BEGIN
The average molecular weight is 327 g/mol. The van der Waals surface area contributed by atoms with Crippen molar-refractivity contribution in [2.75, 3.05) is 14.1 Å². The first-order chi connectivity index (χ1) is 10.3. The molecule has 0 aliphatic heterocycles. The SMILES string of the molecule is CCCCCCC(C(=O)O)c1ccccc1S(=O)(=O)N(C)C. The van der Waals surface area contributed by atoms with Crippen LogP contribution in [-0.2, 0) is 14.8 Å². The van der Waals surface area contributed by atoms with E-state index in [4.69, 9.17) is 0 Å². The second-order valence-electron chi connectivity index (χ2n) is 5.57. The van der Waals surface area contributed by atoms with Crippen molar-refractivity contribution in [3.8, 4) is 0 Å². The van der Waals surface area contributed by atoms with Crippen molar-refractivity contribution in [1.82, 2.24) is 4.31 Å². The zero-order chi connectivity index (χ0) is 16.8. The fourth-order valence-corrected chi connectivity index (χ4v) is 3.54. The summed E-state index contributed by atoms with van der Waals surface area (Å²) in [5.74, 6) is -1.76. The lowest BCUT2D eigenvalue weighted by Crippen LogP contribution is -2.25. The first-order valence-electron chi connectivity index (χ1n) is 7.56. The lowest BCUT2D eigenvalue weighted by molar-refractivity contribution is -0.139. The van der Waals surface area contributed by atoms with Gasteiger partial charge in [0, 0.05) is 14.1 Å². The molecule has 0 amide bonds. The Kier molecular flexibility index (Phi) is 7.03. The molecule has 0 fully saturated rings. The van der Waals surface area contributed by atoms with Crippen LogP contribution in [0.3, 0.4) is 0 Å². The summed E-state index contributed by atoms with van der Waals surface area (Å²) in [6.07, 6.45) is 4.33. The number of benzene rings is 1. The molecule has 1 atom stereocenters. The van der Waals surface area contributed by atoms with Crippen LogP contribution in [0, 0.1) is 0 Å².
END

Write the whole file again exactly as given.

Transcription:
The average molecular weight is 327 g/mol. The van der Waals surface area contributed by atoms with Crippen molar-refractivity contribution in [2.75, 3.05) is 14.1 Å². The first-order chi connectivity index (χ1) is 10.3. The molecule has 0 aliphatic heterocycles. The SMILES string of the molecule is CCCCCCC(C(=O)O)c1ccccc1S(=O)(=O)N(C)C. The van der Waals surface area contributed by atoms with Crippen LogP contribution in [-0.2, 0) is 14.8 Å². The van der Waals surface area contributed by atoms with E-state index in [4.69, 9.17) is 0 Å². The second-order valence-electron chi connectivity index (χ2n) is 5.57. The van der Waals surface area contributed by atoms with Crippen molar-refractivity contribution in [3.8, 4) is 0 Å². The van der Waals surface area contributed by atoms with Crippen molar-refractivity contribution in [1.82, 2.24) is 4.31 Å². The zero-order chi connectivity index (χ0) is 16.8. The fourth-order valence-corrected chi connectivity index (χ4v) is 3.54. The summed E-state index contributed by atoms with van der Waals surface area (Å²) in [5.74, 6) is -1.76. The lowest BCUT2D eigenvalue weighted by Crippen LogP contribution is -2.25. The first-order valence-electron chi connectivity index (χ1n) is 7.56. The lowest BCUT2D eigenvalue weighted by molar-refractivity contribution is -0.139. The van der Waals surface area contributed by atoms with Gasteiger partial charge in [0, 0.05) is 14.1 Å². The molecule has 0 amide bonds. The Kier molecular flexibility index (Phi) is 7.03. The molecule has 0 fully saturated rings. The van der Waals surface area contributed by atoms with Crippen LogP contribution in [0.3, 0.4) is 0 Å². The summed E-state index contributed by atoms with van der Waals surface area (Å²) in [6.07, 6.45) is 4.33. The number of benzene rings is 1. The molecule has 1 atom stereocenters. The van der Waals surface area contributed by atoms with Crippen LogP contribution in [0, 0.1) is 0 Å².